< draft-ietf-extra-imap4rev2-04.txt   draft-ietf-extra-imap4rev2-05.txt >
Network Working Group A. Melnikov, Ed. Network Working Group A. Melnikov, Ed.
Internet-Draft Isode Ltd Internet-Draft Isode Ltd
Obsoletes: 3501 (if approved) B. Leiba, Ed. Obsoletes: 3501 (if approved) B. Leiba, Ed.
Intended status: Standards Track Huawei Technologies Intended status: Standards Track Huawei Technologies
Expires: September 10, 2019 March 9, 2019 Expires: January 10, 2020 July 9, 2019
INTERNET MESSAGE ACCESS PROTOCOL - VERSION 4rev2 INTERNET MESSAGE ACCESS PROTOCOL - VERSION 4rev2
draft-ietf-extra-imap4rev2-04 draft-ietf-extra-imap4rev2-05
Abstract Abstract
The Internet Message Access Protocol, Version 4rev2 (IMAP4rev2) The Internet Message Access Protocol, Version 4rev2 (IMAP4rev2)
allows a client to access and manipulate electronic mail messages on allows a client to access and manipulate electronic mail messages on
a server. IMAP4rev2 permits manipulation of mailboxes (remote a server. IMAP4rev2 permits manipulation of mailboxes (remote
message folders) in a way that is functionally equivalent to local message folders) in a way that is functionally equivalent to local
folders. IMAP4rev2 also provides the capability for an offline folders. IMAP4rev2 also provides the capability for an offline
client to resynchronize with the server. client to resynchronize with the server.
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Internet-Drafts are working documents of the Internet Engineering Internet-Drafts are working documents of the Internet Engineering
Task Force (IETF). Note that other groups may also distribute Task Force (IETF). Note that other groups may also distribute
working documents as Internet-Drafts. The list of current Internet- working documents as Internet-Drafts. The list of current Internet-
Drafts is at https://datatracker.ietf.org/drafts/current/. Drafts is at https://datatracker.ietf.org/drafts/current/.
Internet-Drafts are draft documents valid for a maximum of six months Internet-Drafts are draft documents valid for a maximum of six months
and may be updated, replaced, or obsoleted by other documents at any and may be updated, replaced, or obsoleted by other documents at any
time. It is inappropriate to use Internet-Drafts as reference time. It is inappropriate to use Internet-Drafts as reference
material or to cite them other than as "work in progress." material or to cite them other than as "work in progress."
This Internet-Draft will expire on September 10, 2019. This Internet-Draft will expire on January 10, 2020.
Copyright Notice Copyright Notice
Copyright (c) 2019 IETF Trust and the persons identified as the Copyright (c) 2019 IETF Trust and the persons identified as the
document authors. All rights reserved. document authors. All rights reserved.
This document is subject to BCP 78 and the IETF Trust's Legal This document is subject to BCP 78 and the IETF Trust's Legal
Provisions Relating to IETF Documents Provisions Relating to IETF Documents
(https://trustee.ietf.org/license-info) in effect on the date of (https://trustee.ietf.org/license-info) in effect on the date of
publication of this document. Please review these documents publication of this document. Please review these documents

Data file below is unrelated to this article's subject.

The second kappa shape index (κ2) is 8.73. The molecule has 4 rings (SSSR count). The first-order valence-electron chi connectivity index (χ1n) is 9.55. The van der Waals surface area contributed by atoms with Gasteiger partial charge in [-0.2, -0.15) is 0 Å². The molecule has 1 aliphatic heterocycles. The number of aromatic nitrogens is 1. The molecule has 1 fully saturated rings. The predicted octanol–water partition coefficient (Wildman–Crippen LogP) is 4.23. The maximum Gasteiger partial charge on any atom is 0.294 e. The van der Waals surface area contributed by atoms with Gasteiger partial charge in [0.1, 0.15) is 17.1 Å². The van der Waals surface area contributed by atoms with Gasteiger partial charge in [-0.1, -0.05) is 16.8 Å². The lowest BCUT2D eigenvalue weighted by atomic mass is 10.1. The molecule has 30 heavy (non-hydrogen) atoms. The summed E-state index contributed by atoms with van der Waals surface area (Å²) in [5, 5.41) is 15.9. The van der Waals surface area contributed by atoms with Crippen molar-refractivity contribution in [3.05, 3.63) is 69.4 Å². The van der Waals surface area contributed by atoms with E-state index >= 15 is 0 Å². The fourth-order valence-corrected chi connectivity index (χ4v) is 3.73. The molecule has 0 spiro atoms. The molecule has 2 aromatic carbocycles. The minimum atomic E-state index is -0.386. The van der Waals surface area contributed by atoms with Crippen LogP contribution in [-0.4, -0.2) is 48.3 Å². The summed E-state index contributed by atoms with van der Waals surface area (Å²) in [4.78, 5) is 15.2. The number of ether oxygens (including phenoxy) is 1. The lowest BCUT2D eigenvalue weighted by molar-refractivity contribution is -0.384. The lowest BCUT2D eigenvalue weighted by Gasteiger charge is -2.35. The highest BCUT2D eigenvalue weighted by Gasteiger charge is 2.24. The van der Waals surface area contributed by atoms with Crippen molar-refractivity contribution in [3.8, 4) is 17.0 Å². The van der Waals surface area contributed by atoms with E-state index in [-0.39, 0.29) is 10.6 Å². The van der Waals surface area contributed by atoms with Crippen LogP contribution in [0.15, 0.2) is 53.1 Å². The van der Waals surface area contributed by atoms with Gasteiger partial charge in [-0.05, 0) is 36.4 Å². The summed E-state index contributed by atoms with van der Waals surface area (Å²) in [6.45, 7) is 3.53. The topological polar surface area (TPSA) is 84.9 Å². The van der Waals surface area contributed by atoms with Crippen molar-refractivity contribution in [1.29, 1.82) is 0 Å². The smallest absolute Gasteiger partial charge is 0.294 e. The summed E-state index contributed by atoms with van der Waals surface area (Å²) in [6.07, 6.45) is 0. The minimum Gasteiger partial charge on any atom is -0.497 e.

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6.3. Client Commands - Authenticated State . . . . . . . . . . 31 6.3. Client Commands - Authenticated State . . . . . . . . . . 31
6.3.1. ENABLE Command . . . . . . . . . . . . . . . . . . . 31 6.3.1. ENABLE Command . . . . . . . . . . . . . . . . . . . 31
6.3.2. SELECT Command . . . . . . . . . . . . . . . . . . . 33 6.3.2. SELECT Command . . . . . . . . . . . . . . . . . . . 33
6.3.3. EXAMINE Command . . . . . . . . . . . . . . . . . . . 35 6.3.3. EXAMINE Command . . . . . . . . . . . . . . . . . . . 35
6.3.4. CREATE Command . . . . . . . . . . . . . . . . . . . 35 6.3.4. CREATE Command . . . . . . . . . . . . . . . . . . . 35
6.3.5. DELETE Command . . . . . . . . . . . . . . . . . . . 36 6.3.5. DELETE Command . . . . . . . . . . . . . . . . . . . 36
6.3.6. RENAME Command . . . . . . . . . . . . . . . . . . . 38 6.3.6. RENAME Command . . . . . . . . . . . . . . . . . . . 38
6.3.7. SUBSCRIBE Command . . . . . . . . . . . . . . . . . . 40 6.3.7. SUBSCRIBE Command . . . . . . . . . . . . . . . . . . 40
6.3.8. UNSUBSCRIBE Command . . . . . . . . . . . . . . . . . 41 6.3.8. UNSUBSCRIBE Command . . . . . . . . . . . . . . . . . 41
6.3.9. LIST Command . . . . . . . . . . . . . . . . . . . . 41 6.3.9. LIST Command . . . . . . . . . . . . . . . . . . . . 41
6.3.10. LSUB Command . . . . . . . . . . . . . . . . . . . . 44 6.3.10. LSUB Command . . . . . . . . . . . . . . . . . . . . 58
6.3.11. NAMESPACE Command . . . . . . . . . . . . . . . . . . 45 6.3.11. NAMESPACE Command . . . . . . . . . . . . . . . . . . 59
6.3.12. STATUS Command . . . . . . . . . . . . . . . . . . . 49 6.3.12. STATUS Command . . . . . . . . . . . . . . . . . . . 63
6.3.13. APPEND Command . . . . . . . . . . . . . . . . . . . 51 6.3.13. APPEND Command . . . . . . . . . . . . . . . . . . . 65
6.3.14. IDLE Command . . . . . . . . . . . . . . . . . . . . 53 6.3.14. IDLE Command . . . . . . . . . . . . . . . . . . . . 67
6.4. Client Commands - Selected State . . . . . . . . . . . . 55 6.4. Client Commands - Selected State . . . . . . . . . . . . 69
6.4.1. CHECK Command . . . . . . . . . . . . . . . . . . . . 56 6.4.1. CHECK Command . . . . . . . . . . . . . . . . . . . . 70